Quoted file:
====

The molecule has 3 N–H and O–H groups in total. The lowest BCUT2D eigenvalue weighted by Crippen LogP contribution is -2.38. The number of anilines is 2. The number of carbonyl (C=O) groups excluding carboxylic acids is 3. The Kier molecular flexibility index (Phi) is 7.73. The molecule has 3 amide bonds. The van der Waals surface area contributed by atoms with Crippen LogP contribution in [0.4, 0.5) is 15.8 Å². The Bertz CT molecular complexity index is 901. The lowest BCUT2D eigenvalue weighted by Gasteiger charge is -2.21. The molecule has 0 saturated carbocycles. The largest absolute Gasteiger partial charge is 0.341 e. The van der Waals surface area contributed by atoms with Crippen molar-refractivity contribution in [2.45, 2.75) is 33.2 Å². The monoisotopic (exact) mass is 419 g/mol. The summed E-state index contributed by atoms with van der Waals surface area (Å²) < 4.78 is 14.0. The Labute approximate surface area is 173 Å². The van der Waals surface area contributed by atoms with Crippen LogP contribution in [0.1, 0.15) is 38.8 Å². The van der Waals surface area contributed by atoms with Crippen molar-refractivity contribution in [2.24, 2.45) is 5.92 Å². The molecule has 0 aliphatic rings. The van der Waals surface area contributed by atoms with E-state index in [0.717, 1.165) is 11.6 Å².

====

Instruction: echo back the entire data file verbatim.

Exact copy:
The molecule has 3 N–H and O–H groups in total. The lowest BCUT2D eigenvalue weighted by Crippen LogP contribution is -2.38. The number of anilines is 2. The number of carbonyl (C=O) groups excluding carboxylic acids is 3. The Kier molecular flexibility index (Phi) is 7.73. The molecule has 3 amide bonds. The van der Waals surface area contributed by atoms with Crippen LogP contribution in [0.4, 0.5) is 15.8 Å². The Bertz CT molecular complexity index is 901. The lowest BCUT2D eigenvalue weighted by Gasteiger charge is -2.21. The molecule has 0 saturated carbocycles. The largest absolute Gasteiger partial charge is 0.341 e. The van der Waals surface area contributed by atoms with Crippen molar-refractivity contribution in [2.45, 2.75) is 33.2 Å². The monoisotopic (exact) mass is 419 g/mol. The summed E-state index contributed by atoms with van der Waals surface area (Å²) < 4.78 is 14.0. The Labute approximate surface area is 173 Å². The van der Waals surface area contributed by atoms with Crippen LogP contribution in [0.1, 0.15) is 38.8 Å². The van der Waals surface area contributed by atoms with Crippen molar-refractivity contribution in [2.24, 2.45) is 5.92 Å². The molecule has 0 aliphatic rings. The van der Waals surface area contributed by atoms with E-state index in [0.717, 1.165) is 11.6 Å².